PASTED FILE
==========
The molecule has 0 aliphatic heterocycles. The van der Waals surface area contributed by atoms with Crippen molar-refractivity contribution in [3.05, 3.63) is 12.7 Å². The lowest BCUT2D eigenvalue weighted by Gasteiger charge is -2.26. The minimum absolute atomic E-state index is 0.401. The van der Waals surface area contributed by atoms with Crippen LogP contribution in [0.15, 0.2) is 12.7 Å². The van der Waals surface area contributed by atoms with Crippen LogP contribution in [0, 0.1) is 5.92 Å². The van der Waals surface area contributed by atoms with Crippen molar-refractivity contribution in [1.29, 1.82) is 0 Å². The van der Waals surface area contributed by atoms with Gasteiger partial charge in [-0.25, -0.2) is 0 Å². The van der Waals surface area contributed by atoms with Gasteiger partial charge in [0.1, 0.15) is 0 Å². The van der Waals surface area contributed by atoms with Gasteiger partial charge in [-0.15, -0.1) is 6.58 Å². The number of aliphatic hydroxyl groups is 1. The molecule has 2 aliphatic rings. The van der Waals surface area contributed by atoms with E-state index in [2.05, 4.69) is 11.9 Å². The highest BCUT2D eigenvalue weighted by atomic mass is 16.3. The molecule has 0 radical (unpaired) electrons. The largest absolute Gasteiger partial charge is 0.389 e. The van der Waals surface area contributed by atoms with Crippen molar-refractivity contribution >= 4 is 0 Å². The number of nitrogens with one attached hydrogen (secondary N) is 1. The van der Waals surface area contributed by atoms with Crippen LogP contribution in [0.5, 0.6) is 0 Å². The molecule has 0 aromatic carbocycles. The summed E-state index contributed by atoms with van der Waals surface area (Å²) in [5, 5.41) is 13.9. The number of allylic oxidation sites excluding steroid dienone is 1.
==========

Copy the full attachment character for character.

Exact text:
The molecule has 0 aliphatic heterocycles. The van der Waals surface area contributed by atoms with Crippen molar-refractivity contribution in [3.05, 3.63) is 12.7 Å². The lowest BCUT2D eigenvalue weighted by Gasteiger charge is -2.26. The minimum absolute atomic E-state index is 0.401. The van der Waals surface area contributed by atoms with Crippen LogP contribution in [0.15, 0.2) is 12.7 Å². The van der Waals surface area contributed by atoms with Crippen LogP contribution in [0, 0.1) is 5.92 Å². The van der Waals surface area contributed by atoms with Crippen molar-refractivity contribution in [1.29, 1.82) is 0 Å². The van der Waals surface area contributed by atoms with Gasteiger partial charge in [-0.25, -0.2) is 0 Å². The van der Waals surface area contributed by atoms with Gasteiger partial charge in [0.1, 0.15) is 0 Å². The van der Waals surface area contributed by atoms with Gasteiger partial charge in [-0.15, -0.1) is 6.58 Å². The number of aliphatic hydroxyl groups is 1. The molecule has 2 aliphatic rings. The van der Waals surface area contributed by atoms with E-state index in [2.05, 4.69) is 11.9 Å². The highest BCUT2D eigenvalue weighted by atomic mass is 16.3. The molecule has 0 radical (unpaired) electrons. The largest absolute Gasteiger partial charge is 0.389 e. The van der Waals surface area contributed by atoms with Crippen molar-refractivity contribution >= 4 is 0 Å². The number of nitrogens with one attached hydrogen (secondary N) is 1. The van der Waals surface area contributed by atoms with Crippen LogP contribution in [0.5, 0.6) is 0 Å². The molecule has 0 aromatic carbocycles. The summed E-state index contributed by atoms with van der Waals surface area (Å²) in [5, 5.41) is 13.9. The number of allylic oxidation sites excluding steroid dienone is 1.